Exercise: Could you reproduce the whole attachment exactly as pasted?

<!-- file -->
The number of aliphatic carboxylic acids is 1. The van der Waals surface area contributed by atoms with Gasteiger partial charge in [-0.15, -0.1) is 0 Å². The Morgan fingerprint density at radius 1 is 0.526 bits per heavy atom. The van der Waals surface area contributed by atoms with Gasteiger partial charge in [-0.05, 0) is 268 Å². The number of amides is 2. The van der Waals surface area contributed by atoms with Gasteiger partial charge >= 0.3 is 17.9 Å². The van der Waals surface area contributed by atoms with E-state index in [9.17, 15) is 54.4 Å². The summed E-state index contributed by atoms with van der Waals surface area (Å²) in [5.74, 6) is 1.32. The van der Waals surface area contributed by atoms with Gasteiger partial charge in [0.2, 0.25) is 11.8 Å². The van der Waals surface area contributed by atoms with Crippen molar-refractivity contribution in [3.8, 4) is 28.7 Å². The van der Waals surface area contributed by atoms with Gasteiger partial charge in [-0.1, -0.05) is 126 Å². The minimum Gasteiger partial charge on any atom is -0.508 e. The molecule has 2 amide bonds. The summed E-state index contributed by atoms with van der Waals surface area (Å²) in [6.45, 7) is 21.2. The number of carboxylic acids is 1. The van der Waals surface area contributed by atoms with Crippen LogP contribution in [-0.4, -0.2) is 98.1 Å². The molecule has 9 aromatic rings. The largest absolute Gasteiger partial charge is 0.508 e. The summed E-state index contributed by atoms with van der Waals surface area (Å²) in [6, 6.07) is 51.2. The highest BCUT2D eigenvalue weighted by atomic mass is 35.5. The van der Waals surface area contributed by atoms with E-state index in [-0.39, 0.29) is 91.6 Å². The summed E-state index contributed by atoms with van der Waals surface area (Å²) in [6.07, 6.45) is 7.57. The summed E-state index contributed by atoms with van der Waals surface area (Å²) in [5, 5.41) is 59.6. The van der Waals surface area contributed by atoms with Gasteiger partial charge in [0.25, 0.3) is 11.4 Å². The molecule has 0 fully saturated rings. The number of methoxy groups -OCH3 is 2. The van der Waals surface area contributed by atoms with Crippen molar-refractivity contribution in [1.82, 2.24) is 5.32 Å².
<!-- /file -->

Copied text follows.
The number of aliphatic carboxylic acids is 1. The van der Waals surface area contributed by atoms with Gasteiger partial charge in [-0.15, -0.1) is 0 Å². The Morgan fingerprint density at radius 1 is 0.526 bits per heavy atom. The van der Waals surface area contributed by atoms with Gasteiger partial charge in [-0.05, 0) is 268 Å². The number of amides is 2. The van der Waals surface area contributed by atoms with Gasteiger partial charge >= 0.3 is 17.9 Å². The van der Waals surface area contributed by atoms with E-state index in [9.17, 15) is 54.4 Å². The summed E-state index contributed by atoms with van der Waals surface area (Å²) in [5.74, 6) is 1.32. The van der Waals surface area contributed by atoms with Gasteiger partial charge in [0.2, 0.25) is 11.8 Å². The van der Waals surface area contributed by atoms with Crippen molar-refractivity contribution in [3.8, 4) is 28.7 Å². The van der Waals surface area contributed by atoms with Gasteiger partial charge in [-0.1, -0.05) is 126 Å². The minimum Gasteiger partial charge on any atom is -0.508 e. The molecule has 2 amide bonds. The summed E-state index contributed by atoms with van der Waals surface area (Å²) in [6.45, 7) is 21.2. The number of carboxylic acids is 1. The van der Waals surface area contributed by atoms with Crippen LogP contribution in [-0.4, -0.2) is 98.1 Å². The molecule has 9 aromatic rings. The largest absolute Gasteiger partial charge is 0.508 e. The summed E-state index contributed by atoms with van der Waals surface area (Å²) in [6, 6.07) is 51.2. The highest BCUT2D eigenvalue weighted by atomic mass is 35.5. The van der Waals surface area contributed by atoms with E-state index in [-0.39, 0.29) is 91.6 Å². The summed E-state index contributed by atoms with van der Waals surface area (Å²) in [6.07, 6.45) is 7.57. The summed E-state index contributed by atoms with van der Waals surface area (Å²) in [5, 5.41) is 59.6. The van der Waals surface area contributed by atoms with Gasteiger partial charge in [0.25, 0.3) is 11.4 Å². The molecule has 0 fully saturated rings. The number of methoxy groups -OCH3 is 2. The van der Waals surface area contributed by atoms with Crippen molar-refractivity contribution in [1.82, 2.24) is 5.32 Å².